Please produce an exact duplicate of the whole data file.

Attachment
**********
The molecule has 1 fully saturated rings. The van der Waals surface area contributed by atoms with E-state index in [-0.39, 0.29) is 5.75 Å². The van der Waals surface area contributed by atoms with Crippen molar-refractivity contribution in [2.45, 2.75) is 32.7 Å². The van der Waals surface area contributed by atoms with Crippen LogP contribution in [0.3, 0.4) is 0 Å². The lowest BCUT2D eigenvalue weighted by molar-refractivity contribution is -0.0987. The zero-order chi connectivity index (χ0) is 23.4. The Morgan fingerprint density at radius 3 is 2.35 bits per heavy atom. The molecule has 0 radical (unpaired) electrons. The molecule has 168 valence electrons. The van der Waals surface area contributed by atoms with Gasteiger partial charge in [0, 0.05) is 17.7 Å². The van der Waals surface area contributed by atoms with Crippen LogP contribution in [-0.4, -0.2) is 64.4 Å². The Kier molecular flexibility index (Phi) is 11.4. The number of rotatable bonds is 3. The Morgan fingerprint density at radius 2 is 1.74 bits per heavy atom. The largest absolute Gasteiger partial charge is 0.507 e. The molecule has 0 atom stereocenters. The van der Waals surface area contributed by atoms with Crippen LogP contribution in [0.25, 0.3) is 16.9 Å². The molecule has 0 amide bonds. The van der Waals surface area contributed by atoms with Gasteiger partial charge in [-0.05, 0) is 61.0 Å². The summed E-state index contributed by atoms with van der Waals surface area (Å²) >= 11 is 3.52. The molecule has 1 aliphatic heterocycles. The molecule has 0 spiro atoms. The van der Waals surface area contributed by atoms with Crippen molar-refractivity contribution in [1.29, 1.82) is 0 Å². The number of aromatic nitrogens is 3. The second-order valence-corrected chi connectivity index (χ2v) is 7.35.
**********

The molecule has 1 fully saturated rings. The van der Waals surface area contributed by atoms with E-state index in [-0.39, 0.29) is 5.75 Å². The van der Waals surface area contributed by atoms with Crippen molar-refractivity contribution in [2.45, 2.75) is 32.7 Å². The van der Waals surface area contributed by atoms with Crippen LogP contribution in [0.3, 0.4) is 0 Å². The lowest BCUT2D eigenvalue weighted by molar-refractivity contribution is -0.0987. The zero-order chi connectivity index (χ0) is 23.4. The Morgan fingerprint density at radius 3 is 2.35 bits per heavy atom. The molecule has 0 radical (unpaired) electrons. The molecule has 168 valence electrons. The van der Waals surface area contributed by atoms with Gasteiger partial charge in [0, 0.05) is 17.7 Å². The van der Waals surface area contributed by atoms with Crippen LogP contribution in [-0.4, -0.2) is 64.4 Å². The Kier molecular flexibility index (Phi) is 11.4. The number of rotatable bonds is 3. The Morgan fingerprint density at radius 2 is 1.74 bits per heavy atom. The largest absolute Gasteiger partial charge is 0.507 e. The molecule has 0 atom stereocenters. The van der Waals surface area contributed by atoms with Crippen LogP contribution in [0.25, 0.3) is 16.9 Å². The molecule has 0 amide bonds. The van der Waals surface area contributed by atoms with Gasteiger partial charge in [-0.05, 0) is 61.0 Å². The summed E-state index contributed by atoms with van der Waals surface area (Å²) >= 11 is 3.52. The molecule has 1 aliphatic heterocycles. The molecule has 0 spiro atoms. The van der Waals surface area contributed by atoms with Crippen molar-refractivity contribution in [1.29, 1.82) is 0 Å². The number of aromatic nitrogens is 3. The second-order valence-corrected chi connectivity index (χ2v) is 7.35.